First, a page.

What I meant was the two factors, the drop in CPI and the increase in the price of gold might indicate that the economy might stall. That is of course in addition to other data such as the housing data or the unemployment claims, which were both disappointing. The reason why I think that it might be an indication of the economy reaching a slow-down-point is because, as far as I know, there hasn't been really a huge change that has been made to fix the economy, except for the huge fiscal policies by the government. It might be just me but I am thinking that the effect of the fiscal policy is wearing off or will be wearing off as the money starts to evaporate without helping the economy to become more sustainable. In my opinion, without the improvements of the unemployment situation, it would be very hard for the economy to recover. Maybe the government should spend the money in something more long term, such as creating new jobs in the green tech. industry. We have seen technology become the drive for our economy, why not invest in it then?!?

Quote :

Inflation vs Deflation that's what the current debate is. On the one hand, in the most developed countries the main risk is deflation. That gives an incentive to govs and central banks to consider inflationists measures. On the other hand, in the emerging countries, the risk is more inflation and over-heating economies.
What can be done by the govs? There's still room on the conventional ways to ease, particularly that "thanks" to the Euro sovereign crisis the USD (and the gold...) strengthen dramtically giving more room to ease : more QE or money printing, devaluation,... And on top of the conventional measures, you've still the "unconventional" ones : market manipulation, change of trading rules etc. The thing is the governments and the Central bankers (what I've called previously the "Sheriffs") have shown that EVERYTHING could be done in the name of the recovery to avoid to fall again in a depression.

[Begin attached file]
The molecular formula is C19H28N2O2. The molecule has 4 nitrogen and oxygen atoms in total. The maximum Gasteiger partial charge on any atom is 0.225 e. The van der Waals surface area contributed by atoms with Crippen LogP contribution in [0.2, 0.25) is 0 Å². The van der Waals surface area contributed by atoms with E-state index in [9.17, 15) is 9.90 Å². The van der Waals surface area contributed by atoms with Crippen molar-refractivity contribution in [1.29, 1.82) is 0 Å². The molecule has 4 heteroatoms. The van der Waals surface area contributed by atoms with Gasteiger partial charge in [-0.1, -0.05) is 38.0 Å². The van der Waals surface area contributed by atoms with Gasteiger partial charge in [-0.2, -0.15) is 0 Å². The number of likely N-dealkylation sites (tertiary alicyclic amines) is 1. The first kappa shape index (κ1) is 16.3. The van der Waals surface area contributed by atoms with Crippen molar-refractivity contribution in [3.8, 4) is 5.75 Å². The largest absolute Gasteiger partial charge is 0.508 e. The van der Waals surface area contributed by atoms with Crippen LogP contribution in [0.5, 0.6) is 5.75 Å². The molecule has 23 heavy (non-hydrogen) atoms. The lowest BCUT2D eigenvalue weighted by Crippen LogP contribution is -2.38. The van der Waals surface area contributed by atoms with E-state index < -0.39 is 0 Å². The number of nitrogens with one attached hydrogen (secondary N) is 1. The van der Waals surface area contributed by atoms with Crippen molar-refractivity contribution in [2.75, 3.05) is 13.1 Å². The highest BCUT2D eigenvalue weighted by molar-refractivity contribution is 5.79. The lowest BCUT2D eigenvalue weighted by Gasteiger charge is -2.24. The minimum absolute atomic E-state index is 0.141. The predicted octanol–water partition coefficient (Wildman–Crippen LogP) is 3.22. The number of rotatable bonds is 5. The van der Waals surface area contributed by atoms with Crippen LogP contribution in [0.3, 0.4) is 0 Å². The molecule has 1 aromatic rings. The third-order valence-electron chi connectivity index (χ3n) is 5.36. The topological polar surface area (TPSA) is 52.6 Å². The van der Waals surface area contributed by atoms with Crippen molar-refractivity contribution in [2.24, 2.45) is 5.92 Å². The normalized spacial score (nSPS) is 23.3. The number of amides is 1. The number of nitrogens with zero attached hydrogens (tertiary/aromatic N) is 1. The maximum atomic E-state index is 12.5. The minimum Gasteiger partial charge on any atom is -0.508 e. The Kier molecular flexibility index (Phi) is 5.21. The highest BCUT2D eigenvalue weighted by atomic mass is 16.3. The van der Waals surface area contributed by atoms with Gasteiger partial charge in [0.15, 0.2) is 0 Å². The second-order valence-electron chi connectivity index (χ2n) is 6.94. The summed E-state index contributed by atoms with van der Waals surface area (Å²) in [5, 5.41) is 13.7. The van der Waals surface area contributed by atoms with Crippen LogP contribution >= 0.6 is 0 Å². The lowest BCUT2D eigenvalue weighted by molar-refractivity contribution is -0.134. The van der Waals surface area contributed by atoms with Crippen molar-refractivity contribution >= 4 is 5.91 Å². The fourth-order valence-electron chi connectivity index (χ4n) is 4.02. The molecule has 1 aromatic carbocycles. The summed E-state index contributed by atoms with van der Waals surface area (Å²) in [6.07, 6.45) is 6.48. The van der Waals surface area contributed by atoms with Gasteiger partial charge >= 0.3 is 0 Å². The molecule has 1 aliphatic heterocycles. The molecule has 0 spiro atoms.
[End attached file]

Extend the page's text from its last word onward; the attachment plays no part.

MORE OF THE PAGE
Sauros, don't you think that printing money would not be a good idea after the government has already printed so much? Even if the solution takes us out of the hypothetical deflation, something which I can argue against, I think the hyper inflation might kick in eventually and also to be able to print another large amount of money would be very hard on the first place, because of the opposition. Can you clarify on what exactly do you mean by market manipulation? Hasn't the government already been manipulating the market so far?

You are absolutely right about the fact that a weak USD will be bad for other countries holding the USD as reserve or investing in the US bonds. Nevertheless, some countries from the G7 like Canada has already increased their rates. It is possible that Germany and France will follow too as their economy seems to be recovering quite well. If they do, I think it will weaken the USD, not hammer, but weaken and might reverse some of the gains that USD has achieved so far against the other currencies such as the EUR.
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PostSubject: Re: US Economic news/Data/Research   Mon Jun 21, 2010 3:39 pm

quidproquo wrote: